I’m going to discuss Exodus 7-12 in sort of a broad sense in this writing, but I won’t specifically cover everything that happens in these chapters. Mostly because it’s a lot of material, but also because what I feel like writing about lends itself to the overarching theme and not necessarily to the specific plagues and the exchanges between Moses and Pharaoh.

In any case, it seems like I’ve seen a lot of posts circulating about the end of the world. Especially after the solar eclipse. Some of these claims are religious based—in fact, I’m even taking a literature course on the Vikings and I’m learning about the way they think the world will end too (*spoiler* Ragnarok was a bad time for Norse gods). Some of them are scientifically based. Although they are not necessarily accurate in either case. Nevertheless, I find that sometimes these can sometimes seem scary or be a little distressing for several reasons.

“But how does this relate to Exodus?” you may ask. Thank you imagined audience member! I’m glad you asked!

In this part of Exodus, the Israelites might have found themselves also experiencing some fear for what probably seemed like the end of the world as they knew it. They had been praying for God to deliver them, but it turns out to happen in a way they probably hadn’t anticipated.

After all, there are a series of destructive events taking place, and, even though this isn’t something I experienced personally, I feel like it would have been easy to give in to some anxiety or stress—maybe even some of the “the end is nigh!!” kind of panic.

Plagues involving mass amounts of frogs, insects, blood, and death? I might be a little concerned.

To be totally honest, the events around the Second Coming of Christ have always been intimidating to me. The book of Revelation is an intimidating study because of all the figurative language and it’s not exactly a “feel-good” book to begin with. Except the part where everyone who has been saved is united with God in heaven, but that’s beyond “feel-good.”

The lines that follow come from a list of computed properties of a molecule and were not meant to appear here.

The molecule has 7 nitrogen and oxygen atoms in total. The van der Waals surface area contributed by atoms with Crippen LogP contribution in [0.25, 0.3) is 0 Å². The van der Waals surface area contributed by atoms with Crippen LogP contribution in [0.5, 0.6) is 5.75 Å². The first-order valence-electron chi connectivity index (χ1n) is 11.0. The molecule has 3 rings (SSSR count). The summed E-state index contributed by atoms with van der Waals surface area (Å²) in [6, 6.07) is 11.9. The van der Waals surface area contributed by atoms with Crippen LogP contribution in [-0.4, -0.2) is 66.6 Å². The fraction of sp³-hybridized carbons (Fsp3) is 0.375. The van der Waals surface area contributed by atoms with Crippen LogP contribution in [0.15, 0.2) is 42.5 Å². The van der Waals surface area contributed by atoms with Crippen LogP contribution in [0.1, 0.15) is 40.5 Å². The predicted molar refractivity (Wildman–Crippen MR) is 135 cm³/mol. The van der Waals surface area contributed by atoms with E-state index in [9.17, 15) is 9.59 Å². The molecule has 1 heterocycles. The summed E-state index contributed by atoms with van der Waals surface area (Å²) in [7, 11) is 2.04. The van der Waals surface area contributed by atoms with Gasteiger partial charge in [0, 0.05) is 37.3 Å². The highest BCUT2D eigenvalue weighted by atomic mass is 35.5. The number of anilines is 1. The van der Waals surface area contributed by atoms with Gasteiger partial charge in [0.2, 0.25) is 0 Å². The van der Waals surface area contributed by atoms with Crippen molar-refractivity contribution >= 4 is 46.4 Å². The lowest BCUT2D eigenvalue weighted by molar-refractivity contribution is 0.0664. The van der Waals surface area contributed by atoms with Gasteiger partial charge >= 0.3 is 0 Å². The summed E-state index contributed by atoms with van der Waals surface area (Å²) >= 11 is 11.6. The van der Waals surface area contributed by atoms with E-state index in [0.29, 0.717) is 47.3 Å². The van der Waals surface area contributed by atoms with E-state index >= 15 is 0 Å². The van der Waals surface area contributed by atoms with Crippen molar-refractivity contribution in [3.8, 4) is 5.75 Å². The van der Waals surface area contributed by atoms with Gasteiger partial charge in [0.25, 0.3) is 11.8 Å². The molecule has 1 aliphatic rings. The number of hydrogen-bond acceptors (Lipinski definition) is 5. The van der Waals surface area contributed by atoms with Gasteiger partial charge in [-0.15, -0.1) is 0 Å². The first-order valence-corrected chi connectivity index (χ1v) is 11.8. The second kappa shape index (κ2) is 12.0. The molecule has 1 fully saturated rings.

The idea of all the bad things that are going to happen during this time (in whatever order things actually take place) are always scary to me. This is one area where I struggle to trust God because the “waves” just seem so huge (Matthew 14:27-33). It may not be frogs, flies, or blood, but extreme persecution and the actual end of the world are still distressing to consider.

And, sometimes, it makes me feel very insecure in my faith to see people saying/posting these “this is how the end of the world is going to happen…” synopses with claims that “I’m not afraid at all! I’m ready!”

umm… I don’t feel ready? Can you give me another run through on the safety instructions here? Do I use my seat as a floatation device in the event of a water landing?

But, considering all this, I think that there are a few ways to take these things and ease some of the worry that might pop-up:

One: Always, always, always do some fact checking. And, by “fact checking” I mean look at what scripture says about the end times, and be careful to consider who you look to for a deeper explanation/commentary on this topic.

One thing that is especially important to keep in mind regardless is that Jesus tells us that no one knows the hour when He will return except the Father (Matthew 24:36-44). So, right off the bat we can probably ignore any specific dates that people throw out. If Jesus doesn’t even know, then Mr./Ms./Mrs. Whoever (even Dr. So-and-so) does not know no matter how much evidence they throw at you.

Two: When it comes to this book of the Bible, it gets a little tricky. Revelation and other passages related to the Second Coming of Christ are a little more vague in places than other aspects of God’s Word (like on tithing, for example). We seem to only get a general idea of what’s going to take place, in some respects. And, maybe it’s just me, but sometimes not knowing can create some doubt and uncertainty.

However, like the Israelites in Egypt during the plagues, we can put our trust in God who has proved that He is faithful to His people. There is nothing that we can do to earn His love through works, because He loved us while we still had enmity between us because of our sin (Ephesians 2:8-9; Romans 5:6-11). All we have to do is accept the gift of salvation and allow Him to be the Lord of our life. We can trust that He will take care of us as His adopted children (1 John 3:1-3; Romans 8:16-17).